Explaining Familial Lipomatosis
What is Familial Lipomatosis?
Familial lipomatosis is a rare genetic condition characterised by multiple benign fatty tumours (lipomas) that grow under the skin. It is inherited in an autosomal dominant manner, meaning that a person only needs one affected parent to inherit the condition. Symptoms typically appear in early adulthood and may include multiple, soft, and compressible tumours on various parts of the body. Treatment options are limited to surgical removal of the affected tissues. Contact us
What is the treatment for Familial Lipomatosis?
The treatment for familial lipomatosis involves surgery. Doctors can remove one or many lipomas in a single procedure. Liposuction may be used for smaller lipomas. Treatment aims to relieve symptoms and improve appearance. Lipomas are not cancerous and do not pose a threat to health. After surgery, lipomas may return, so patients may need to have regular check-ups with their doctor.
Does diet affect lipoma growth?
There is no scientific evidence to suggest that diet directly affects the growth of lipomas in people with familial lipomatosis or in those with isolated lipomas. However, maintaining a healthy diet and maintaining a healthy weight may be beneficial for overall health and may reduce the risk of developing additional lipomas. Some experts suggest that reducing the intake of processed and high-fat foods and increasing the intake of fruits and vegetables may be helpful, but this has not been scientifically established. It is always best to talk to a doctor or a dietitian for personalised advice.
Is metabolic disease associated with multiple lipoma growths?
Metabolic diseases, like diabetes and lipid disorders, do not cause multiple lipoma growths. Lipomas are benign tumors of fat cells under the skin, and are not linked to metabolic or hormonal imbalances. The only known cause of multiple lipomas is a rare genetic condition called familial lipomatosis. However, it is crucial to manage metabolic diseases with proper diet, exercise, and medication as prescribed by a doctor for overall health.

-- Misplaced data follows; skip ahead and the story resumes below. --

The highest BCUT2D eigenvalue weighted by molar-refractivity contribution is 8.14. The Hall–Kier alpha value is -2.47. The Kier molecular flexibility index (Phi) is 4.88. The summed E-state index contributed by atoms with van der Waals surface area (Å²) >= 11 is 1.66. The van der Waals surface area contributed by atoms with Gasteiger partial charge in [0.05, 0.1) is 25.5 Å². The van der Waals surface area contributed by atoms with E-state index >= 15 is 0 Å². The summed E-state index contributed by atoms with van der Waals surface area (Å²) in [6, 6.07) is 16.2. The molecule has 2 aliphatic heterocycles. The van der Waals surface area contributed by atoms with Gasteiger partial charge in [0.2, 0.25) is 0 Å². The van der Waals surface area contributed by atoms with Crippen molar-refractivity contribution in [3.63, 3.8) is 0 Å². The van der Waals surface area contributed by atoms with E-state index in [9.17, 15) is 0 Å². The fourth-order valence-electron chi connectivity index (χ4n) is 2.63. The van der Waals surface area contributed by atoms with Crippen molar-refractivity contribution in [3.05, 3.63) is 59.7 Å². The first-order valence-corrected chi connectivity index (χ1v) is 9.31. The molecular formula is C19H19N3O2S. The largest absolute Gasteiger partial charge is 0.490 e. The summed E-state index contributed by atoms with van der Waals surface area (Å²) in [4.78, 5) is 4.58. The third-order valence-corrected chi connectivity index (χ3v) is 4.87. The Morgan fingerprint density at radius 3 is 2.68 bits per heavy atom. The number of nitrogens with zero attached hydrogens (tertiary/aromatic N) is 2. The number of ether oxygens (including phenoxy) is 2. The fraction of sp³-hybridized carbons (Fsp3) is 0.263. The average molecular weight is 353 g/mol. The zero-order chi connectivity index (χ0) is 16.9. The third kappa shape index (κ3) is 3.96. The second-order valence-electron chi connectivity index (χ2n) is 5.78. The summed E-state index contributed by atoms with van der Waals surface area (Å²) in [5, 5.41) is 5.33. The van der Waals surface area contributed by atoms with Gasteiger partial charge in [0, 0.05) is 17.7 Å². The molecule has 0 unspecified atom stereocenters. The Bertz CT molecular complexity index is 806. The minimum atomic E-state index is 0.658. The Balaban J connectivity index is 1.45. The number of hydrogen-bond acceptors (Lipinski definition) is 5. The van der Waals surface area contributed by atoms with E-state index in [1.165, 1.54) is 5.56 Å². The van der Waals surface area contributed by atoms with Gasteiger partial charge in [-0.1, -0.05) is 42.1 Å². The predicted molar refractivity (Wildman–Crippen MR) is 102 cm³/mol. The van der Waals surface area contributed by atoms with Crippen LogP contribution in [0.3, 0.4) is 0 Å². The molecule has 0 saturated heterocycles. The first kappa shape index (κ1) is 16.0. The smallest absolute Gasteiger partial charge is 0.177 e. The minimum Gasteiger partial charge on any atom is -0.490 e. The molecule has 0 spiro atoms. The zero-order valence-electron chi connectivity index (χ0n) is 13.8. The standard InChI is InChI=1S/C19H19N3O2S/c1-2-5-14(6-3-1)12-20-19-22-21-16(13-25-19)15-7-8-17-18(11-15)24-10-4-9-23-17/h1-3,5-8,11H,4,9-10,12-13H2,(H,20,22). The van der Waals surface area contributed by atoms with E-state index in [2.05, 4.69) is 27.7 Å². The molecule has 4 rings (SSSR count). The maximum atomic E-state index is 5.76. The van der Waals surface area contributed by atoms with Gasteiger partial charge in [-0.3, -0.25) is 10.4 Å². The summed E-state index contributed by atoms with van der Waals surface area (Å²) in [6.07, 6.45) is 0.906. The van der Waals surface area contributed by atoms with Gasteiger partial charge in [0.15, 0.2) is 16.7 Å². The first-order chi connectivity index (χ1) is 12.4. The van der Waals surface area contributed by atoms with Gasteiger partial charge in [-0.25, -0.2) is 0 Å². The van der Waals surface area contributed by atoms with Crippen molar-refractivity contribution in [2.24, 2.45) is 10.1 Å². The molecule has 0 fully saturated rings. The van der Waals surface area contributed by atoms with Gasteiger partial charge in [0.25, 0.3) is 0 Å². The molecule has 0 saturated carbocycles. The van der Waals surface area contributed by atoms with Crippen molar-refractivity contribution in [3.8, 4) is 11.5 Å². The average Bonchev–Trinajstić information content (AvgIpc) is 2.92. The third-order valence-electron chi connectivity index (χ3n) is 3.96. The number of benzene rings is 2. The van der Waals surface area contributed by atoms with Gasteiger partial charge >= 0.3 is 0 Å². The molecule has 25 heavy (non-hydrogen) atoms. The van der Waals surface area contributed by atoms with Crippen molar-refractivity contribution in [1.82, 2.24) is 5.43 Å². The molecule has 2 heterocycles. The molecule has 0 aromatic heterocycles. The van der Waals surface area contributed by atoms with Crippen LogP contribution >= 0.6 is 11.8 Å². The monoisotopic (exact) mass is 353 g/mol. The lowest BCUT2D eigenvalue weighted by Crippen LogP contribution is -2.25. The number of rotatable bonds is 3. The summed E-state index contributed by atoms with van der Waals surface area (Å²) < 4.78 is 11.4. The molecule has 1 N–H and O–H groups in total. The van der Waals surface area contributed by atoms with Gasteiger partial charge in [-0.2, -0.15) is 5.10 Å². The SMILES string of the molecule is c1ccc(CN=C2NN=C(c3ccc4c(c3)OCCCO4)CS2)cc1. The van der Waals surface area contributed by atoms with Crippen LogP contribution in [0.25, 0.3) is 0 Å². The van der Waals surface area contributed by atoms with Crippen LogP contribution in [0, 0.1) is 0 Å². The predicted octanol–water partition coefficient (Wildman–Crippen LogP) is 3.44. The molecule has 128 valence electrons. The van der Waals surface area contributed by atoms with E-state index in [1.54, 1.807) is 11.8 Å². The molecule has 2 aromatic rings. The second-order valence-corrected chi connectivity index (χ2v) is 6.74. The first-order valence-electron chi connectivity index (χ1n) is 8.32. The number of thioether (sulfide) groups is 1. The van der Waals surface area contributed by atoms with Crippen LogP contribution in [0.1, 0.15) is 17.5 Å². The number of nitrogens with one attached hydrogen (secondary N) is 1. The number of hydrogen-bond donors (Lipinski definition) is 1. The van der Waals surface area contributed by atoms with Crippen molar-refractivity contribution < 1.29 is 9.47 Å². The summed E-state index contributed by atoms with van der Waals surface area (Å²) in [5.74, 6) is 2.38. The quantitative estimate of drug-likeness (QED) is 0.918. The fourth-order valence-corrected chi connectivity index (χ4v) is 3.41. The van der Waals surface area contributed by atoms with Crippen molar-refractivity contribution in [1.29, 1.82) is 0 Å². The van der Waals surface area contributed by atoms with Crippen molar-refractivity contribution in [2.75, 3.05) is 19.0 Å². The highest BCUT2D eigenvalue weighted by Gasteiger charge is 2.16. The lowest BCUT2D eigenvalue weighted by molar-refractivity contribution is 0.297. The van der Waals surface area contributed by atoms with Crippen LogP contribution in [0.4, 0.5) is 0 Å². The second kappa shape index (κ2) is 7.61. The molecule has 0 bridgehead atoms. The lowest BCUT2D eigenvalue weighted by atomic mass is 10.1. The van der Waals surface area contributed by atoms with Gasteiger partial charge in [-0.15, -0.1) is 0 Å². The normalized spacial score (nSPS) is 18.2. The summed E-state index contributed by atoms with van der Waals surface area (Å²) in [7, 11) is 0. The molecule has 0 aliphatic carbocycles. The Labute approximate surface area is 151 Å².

What is Dercum’s disease?
Dercum’s disease, or adiposis dolorosa, is a rare condition where multiple, painful fat deposits, called lipomas, form under the skin. The lipomas grow slowly, are usually soft, and can appear on various body parts, including the arms, legs, abdomen, and hips. Other symptoms of Dercum’s disease include fatigue, weakness, and movement difficulties. The exact cause of the disease is unknown, but it is believed to be linked to hormonal imbalances, immune system changes, or a genetic predisposition. Treatment options are limited and may include pain management, physical therapy, or surgical removal of affected tissues.
How big can a lipoma grow?
The size of a lipoma can vary, but they typically grow slowly and reach a size of 1-3 cm in diameter. Some lipomas can grow larger, up to several centimetres in diameter or even larger in some cases, but this is uncommon. Lipomas are usually soft and compressible, and feel like a rubbery bump under the skin. They typically grow slowly over a period of months to years and do not usually cause any health problems. However, if a lipoma is causing discomfort, impeding movement, or changing in size or shape, it is important to consult a doctor for evaluation and treatment.
What is a liposarcoma?
Liposarcoma is a rare cancer that develops in fat cells and is a type of sarcoma. It accounts for less than 1% of all cancers and typically occurs in the deep soft tissues of the body, such as the thigh, abdomen, or back. Symptoms may include a painless mass, swelling, and redness. Treatment involves surgical removal of the affected tissue, followed by radiation therapy and/or chemotherapy. Early diagnosis and treatment are crucial for optimal outcomes.